Thomas A. Wong, OD, FNAP, and his co-authors Elise Regina, OD, and Kelly Armstrong, OD, discuss corneal hysteresis: part three.
Ahead of his technology article in the July 2022 issue of Optometry Times®, Thomas A. Wong, OD, FNAP, associate clinical professor of SUNY Optometry, and his co-authors Elise Regina, OD, and Kelly Armstrong, OD, both members of the SUNY Optometry class of 2022, discuss corneal hysteresis.
This transcript has been lightly edited for clarity:
What role does corneal hysteresis play in determining glaucoma risk?
Elise Regina, OD:
So the current risk factors that we all know right now..., the main five are old age, high IOP, CD ratio, high pattern standard deviation, and a thinner central corneal thickness. And also things that we consider in clinic include race, family history, the quality of the testing that we're getting and how long the patient has been followed for these things.
So earlier intervention is always better for these glaucoma patients, especially to prevent any permanent damage or vision loss. So when we're talking about corneal hysteresis, it just can be another one of all of these factors that we take into account when we're diagnosing and monitoring our patients for progression.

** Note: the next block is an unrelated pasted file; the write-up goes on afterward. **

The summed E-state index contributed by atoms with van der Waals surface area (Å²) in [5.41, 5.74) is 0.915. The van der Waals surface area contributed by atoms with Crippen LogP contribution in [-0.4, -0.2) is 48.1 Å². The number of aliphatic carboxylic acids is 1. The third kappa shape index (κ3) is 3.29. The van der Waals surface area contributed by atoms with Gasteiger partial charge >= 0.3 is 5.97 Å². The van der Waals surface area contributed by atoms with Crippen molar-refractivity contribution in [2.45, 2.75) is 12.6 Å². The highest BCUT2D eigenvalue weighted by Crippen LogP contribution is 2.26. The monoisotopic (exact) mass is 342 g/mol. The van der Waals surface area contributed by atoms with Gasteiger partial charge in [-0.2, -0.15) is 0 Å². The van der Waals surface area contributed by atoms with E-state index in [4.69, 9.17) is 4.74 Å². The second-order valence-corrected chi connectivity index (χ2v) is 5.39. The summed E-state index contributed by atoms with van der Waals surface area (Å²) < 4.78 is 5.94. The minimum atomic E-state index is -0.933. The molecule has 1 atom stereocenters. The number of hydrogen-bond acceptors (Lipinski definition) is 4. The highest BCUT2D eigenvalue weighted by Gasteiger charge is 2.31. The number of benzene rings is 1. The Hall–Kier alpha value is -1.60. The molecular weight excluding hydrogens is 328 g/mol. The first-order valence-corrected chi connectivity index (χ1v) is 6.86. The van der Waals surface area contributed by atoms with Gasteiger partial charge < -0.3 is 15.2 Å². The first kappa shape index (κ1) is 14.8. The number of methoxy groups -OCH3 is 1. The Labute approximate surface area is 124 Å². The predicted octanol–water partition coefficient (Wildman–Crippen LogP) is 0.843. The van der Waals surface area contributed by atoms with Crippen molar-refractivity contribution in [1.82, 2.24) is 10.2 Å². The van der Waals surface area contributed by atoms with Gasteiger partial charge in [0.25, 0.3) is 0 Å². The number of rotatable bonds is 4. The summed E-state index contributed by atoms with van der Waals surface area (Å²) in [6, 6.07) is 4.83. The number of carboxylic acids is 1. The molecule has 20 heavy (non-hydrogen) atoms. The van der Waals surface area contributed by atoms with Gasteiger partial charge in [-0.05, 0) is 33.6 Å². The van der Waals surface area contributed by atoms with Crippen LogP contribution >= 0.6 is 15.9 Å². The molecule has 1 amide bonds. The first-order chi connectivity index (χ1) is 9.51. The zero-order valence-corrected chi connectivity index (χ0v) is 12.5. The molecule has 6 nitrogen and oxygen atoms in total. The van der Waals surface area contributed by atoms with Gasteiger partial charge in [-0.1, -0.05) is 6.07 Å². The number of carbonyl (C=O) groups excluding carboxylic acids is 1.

It's still unclear how exactly corneal hysteresis is related to glaucoma. But it also may be a new independent risk factor for glaucoma that we as practitioners can use when we're diagnosing and treating our patients. Since the corneal hysteresis doesn't directly affect the IOP measurements the way the central corneal thickness does, it makes the association with the IOP minimal, which is a good thing for us.
So this literature is hypothesizing that the hysteresis may be a biomarker for the biomechanical properties of these tissues, and therefore the low corneal hysteresis readings would increase the risk for glaucomatous damage with IOP peaks and fluctuations.